Today, the area is a flurry of activity, filled with boutiques shops and cafes, especially on the main through-road,Haga Nygatan. If you are after modern Swedish design try Tell me More concept store Market 29. If you are in the mood for some fantastic kitsch check out Unicorn and Sons, who have a fantastic range of Rice products and a whole bunch of things you never knew you needed. If shopping for a treat for little ones have a look at Kawaii and Millefiori (which also sells wonderful jewellery making accessories). In HagaTrätoffelfabrik you can buy traditional Swedish wooden clogs, and Haga Interior is home to a wonderful selection of unique gift ideas, and in Tvåla&Tvaga you can buy handmade soaps from Gothenburg, one of which is even named after Haga itself! If you love antiques, Haga has several wonderful antique shops, such as FåfänganAntik and Bebop Antik, where you are sure to find something special and absolutely unique. If you are after sustainable fashion, Thrive is the place for you. This store sells clothes made from recycled and sustainable materials, from coats made from recycled plastic bottles (you’d never know!) and stockings made of recycled nylon.
In Haga it is always fika (coffee and cake) time, and HagaNygatan in particular plays host to some great places to break up the shopping adventures. Le Petit Café has the most amazing homemade cakes and baguettes, and Husaren is home to the biggest cinnamon bun in Gothenburg, the Hagabulla. En Deli is an amazing place to stop for some of the best salads in Gothenburg, and offers free food refills. At the eastern end of Haga near Järntorget, you will find the two of the Långatorna streets, AndraLångatan and TredjeLångatan, which are home to a plethora of wonderful restaurants and bars (AndraLångatan tends to be a little cheaper ($-$$) than TredjeLångatan ($$$-$$$$)). If you want to take home a little bit of the taste of Gothenburg, stop in at Bräutigams on Haga Nygatan for some of Gothenburg’s very own marzipan.
It’s not just the shops and cafes that make Haga a fun place to visit. The district has a truly unique atmosphere that makes it a great place to spend some time. At Christmas and Easter time you can wander along and browse the outside market stalls that line the streets, and the lampposts and street signs are always festively decorated. On some sunny days if you look closely you might even spot some welcoming boutiques for the local mice! Standing sentinel and proud over the roofs of Haga is the SkansenKronan , a fortress built in the late 1600s to protect the city from Danish invasion. So are you wondering what to do when you visit Gothenburg? Take a walk up the stairs to the top and you will be treated to one of the best views of the city!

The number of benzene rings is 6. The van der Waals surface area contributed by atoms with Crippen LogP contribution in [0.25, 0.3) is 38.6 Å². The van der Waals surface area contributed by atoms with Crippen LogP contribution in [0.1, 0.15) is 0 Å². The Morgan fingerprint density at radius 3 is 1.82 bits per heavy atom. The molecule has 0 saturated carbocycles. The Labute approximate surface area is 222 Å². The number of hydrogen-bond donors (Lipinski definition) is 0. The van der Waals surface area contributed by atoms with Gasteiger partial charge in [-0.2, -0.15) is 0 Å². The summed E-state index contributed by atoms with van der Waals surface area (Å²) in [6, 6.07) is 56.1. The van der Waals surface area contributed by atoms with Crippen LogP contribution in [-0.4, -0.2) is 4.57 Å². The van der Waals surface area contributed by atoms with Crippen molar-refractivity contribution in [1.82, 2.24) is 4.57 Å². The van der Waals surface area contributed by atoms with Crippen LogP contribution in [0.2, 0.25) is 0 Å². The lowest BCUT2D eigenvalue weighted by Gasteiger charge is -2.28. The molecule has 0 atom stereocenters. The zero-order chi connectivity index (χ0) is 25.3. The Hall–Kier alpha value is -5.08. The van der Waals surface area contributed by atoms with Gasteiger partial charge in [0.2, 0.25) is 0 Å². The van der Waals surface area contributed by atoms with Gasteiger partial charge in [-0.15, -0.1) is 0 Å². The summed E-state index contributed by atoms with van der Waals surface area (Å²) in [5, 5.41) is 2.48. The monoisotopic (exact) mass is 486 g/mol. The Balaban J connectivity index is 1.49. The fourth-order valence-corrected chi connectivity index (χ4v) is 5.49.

Gothenburg, Sweden's second biggest city, is a vibrant city with many wonderful things to see, expeirence and try. The city is a fabulous fusion of old-world charm and modern flair, with an incredibly friendly, industrial vibe. It’s less hectic than the capital, so you can relax while exploring the road-less-travelled. Here we have gathered tips from our local guides who know Gothenburg like the back of their hand.
The beautiful and often wild-landscaped islands of the Gothenburg Archipelago are a delight to explore in the warmer months and a personal favourite of our local guides is Marstrand, whose waterlily ponds, beautiful wooden houses, and winding costal paths never fail to enchant them.
One of our local guide's favorite is definitely the Stadsmuseum (Museum of Gothenburg). It tells the story of Gothenburg through objects and it has a Viking ship on display. The fabulous gift shop that sells beautiful replicas of traditional Swedish objects and gifts that will delight family and friends back home.
Liseberg theme park is not to be missed and in addition to offering plenty of fun for thrill seekers, it does a series of concerts in the warm summer evenings, a fabulous array of haunted houses (and a staggering quantity of pumpkins) at Halloween, and a truly magical Christmas market.
For a delicious and more sustainable dining experience, we highly recommend Folk. Folk is situated in the foyer of Folkteatern and offers mainly vegetarian and seafood choices with flavour combinations that are out of this world, paired with a fabulous selection of wine.
Fika is the practice of taking a break with a beverage and is widely accepted as central to Swedish life. Fika means 'coffee break' and a pastry will usually make the perfect Fika combo. We recommend trying a favorite in Sweden; kardemumma bulle (cardamom bun)!
The district of Haga is just magical with beautiful streets, incredible wooden architecture or the Skansen Kronan that stands sentinel over it (make the trek up to it to get the best view of Gothenburg).
We hope you get to try some of the things we have recommended here, please let us know what you think!! If you want to get bett knowledge of Gothenburg's history and buildings, join our 3-hpur walking tour here.